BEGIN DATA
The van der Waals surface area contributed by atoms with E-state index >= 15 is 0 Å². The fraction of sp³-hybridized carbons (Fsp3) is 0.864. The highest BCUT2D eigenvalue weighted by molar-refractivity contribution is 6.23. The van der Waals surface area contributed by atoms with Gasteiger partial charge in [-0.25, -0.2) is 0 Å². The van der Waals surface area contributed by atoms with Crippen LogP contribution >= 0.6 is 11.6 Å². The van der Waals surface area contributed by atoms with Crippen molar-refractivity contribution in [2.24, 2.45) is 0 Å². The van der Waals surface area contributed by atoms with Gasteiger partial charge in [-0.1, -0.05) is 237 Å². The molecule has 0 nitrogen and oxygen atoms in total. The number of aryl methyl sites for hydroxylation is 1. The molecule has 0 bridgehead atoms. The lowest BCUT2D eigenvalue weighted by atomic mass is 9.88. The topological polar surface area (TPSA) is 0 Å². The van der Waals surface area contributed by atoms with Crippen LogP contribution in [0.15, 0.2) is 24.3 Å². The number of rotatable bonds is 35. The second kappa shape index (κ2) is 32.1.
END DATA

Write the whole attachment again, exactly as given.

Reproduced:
The van der Waals surface area contributed by atoms with E-state index >= 15 is 0 Å². The fraction of sp³-hybridized carbons (Fsp3) is 0.864. The highest BCUT2D eigenvalue weighted by molar-refractivity contribution is 6.23. The van der Waals surface area contributed by atoms with Gasteiger partial charge in [-0.25, -0.2) is 0 Å². The van der Waals surface area contributed by atoms with Crippen LogP contribution >= 0.6 is 11.6 Å². The van der Waals surface area contributed by atoms with Crippen molar-refractivity contribution in [2.24, 2.45) is 0 Å². The van der Waals surface area contributed by atoms with Gasteiger partial charge in [-0.1, -0.05) is 237 Å². The molecule has 0 nitrogen and oxygen atoms in total. The number of aryl methyl sites for hydroxylation is 1. The molecule has 0 bridgehead atoms. The lowest BCUT2D eigenvalue weighted by atomic mass is 9.88. The topological polar surface area (TPSA) is 0 Å². The van der Waals surface area contributed by atoms with Crippen LogP contribution in [0.15, 0.2) is 24.3 Å². The number of rotatable bonds is 35. The second kappa shape index (κ2) is 32.1.